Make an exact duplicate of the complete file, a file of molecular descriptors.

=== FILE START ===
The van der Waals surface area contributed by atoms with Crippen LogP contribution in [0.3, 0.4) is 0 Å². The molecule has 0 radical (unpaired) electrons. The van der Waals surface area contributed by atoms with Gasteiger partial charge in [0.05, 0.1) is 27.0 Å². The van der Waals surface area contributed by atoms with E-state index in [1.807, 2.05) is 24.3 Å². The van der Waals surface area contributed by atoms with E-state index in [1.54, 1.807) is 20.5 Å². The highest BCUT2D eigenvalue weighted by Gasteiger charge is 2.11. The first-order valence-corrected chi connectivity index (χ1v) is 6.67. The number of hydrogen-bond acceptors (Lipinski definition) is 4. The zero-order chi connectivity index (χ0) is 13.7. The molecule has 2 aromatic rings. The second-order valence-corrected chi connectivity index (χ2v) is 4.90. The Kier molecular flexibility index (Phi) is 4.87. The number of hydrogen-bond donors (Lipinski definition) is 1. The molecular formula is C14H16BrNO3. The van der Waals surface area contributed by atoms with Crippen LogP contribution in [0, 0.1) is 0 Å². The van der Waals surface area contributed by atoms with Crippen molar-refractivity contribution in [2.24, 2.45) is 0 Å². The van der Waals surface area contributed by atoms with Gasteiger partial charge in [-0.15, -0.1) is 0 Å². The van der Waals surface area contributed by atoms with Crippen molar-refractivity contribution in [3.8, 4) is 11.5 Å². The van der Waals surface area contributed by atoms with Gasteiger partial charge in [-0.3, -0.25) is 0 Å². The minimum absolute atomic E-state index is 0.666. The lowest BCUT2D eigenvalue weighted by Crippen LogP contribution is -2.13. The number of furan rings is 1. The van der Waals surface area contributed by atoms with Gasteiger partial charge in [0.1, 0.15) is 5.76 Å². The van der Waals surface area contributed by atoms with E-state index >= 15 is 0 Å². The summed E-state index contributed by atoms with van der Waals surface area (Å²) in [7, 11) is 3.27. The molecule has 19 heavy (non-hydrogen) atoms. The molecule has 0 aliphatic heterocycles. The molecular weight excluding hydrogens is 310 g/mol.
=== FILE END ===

The van der Waals surface area contributed by atoms with Crippen LogP contribution in [0.3, 0.4) is 0 Å². The molecule has 0 radical (unpaired) electrons. The van der Waals surface area contributed by atoms with Gasteiger partial charge in [0.05, 0.1) is 27.0 Å². The van der Waals surface area contributed by atoms with E-state index in [1.807, 2.05) is 24.3 Å². The van der Waals surface area contributed by atoms with E-state index in [1.54, 1.807) is 20.5 Å². The highest BCUT2D eigenvalue weighted by Gasteiger charge is 2.11. The first-order valence-corrected chi connectivity index (χ1v) is 6.67. The number of hydrogen-bond acceptors (Lipinski definition) is 4. The zero-order chi connectivity index (χ0) is 13.7. The molecule has 2 aromatic rings. The second-order valence-corrected chi connectivity index (χ2v) is 4.90. The Kier molecular flexibility index (Phi) is 4.87. The number of hydrogen-bond donors (Lipinski definition) is 1. The molecular formula is C14H16BrNO3. The van der Waals surface area contributed by atoms with Crippen LogP contribution in [0, 0.1) is 0 Å². The van der Waals surface area contributed by atoms with Crippen molar-refractivity contribution in [2.24, 2.45) is 0 Å². The van der Waals surface area contributed by atoms with Gasteiger partial charge in [-0.15, -0.1) is 0 Å². The van der Waals surface area contributed by atoms with Crippen molar-refractivity contribution in [3.8, 4) is 11.5 Å². The van der Waals surface area contributed by atoms with Gasteiger partial charge in [-0.3, -0.25) is 0 Å². The minimum absolute atomic E-state index is 0.666. The lowest BCUT2D eigenvalue weighted by Crippen LogP contribution is -2.13. The number of furan rings is 1. The van der Waals surface area contributed by atoms with Gasteiger partial charge in [0.1, 0.15) is 5.76 Å². The van der Waals surface area contributed by atoms with E-state index >= 15 is 0 Å². The summed E-state index contributed by atoms with van der Waals surface area (Å²) in [7, 11) is 3.27. The molecule has 19 heavy (non-hydrogen) atoms. The molecule has 0 aliphatic heterocycles. The molecular weight excluding hydrogens is 310 g/mol.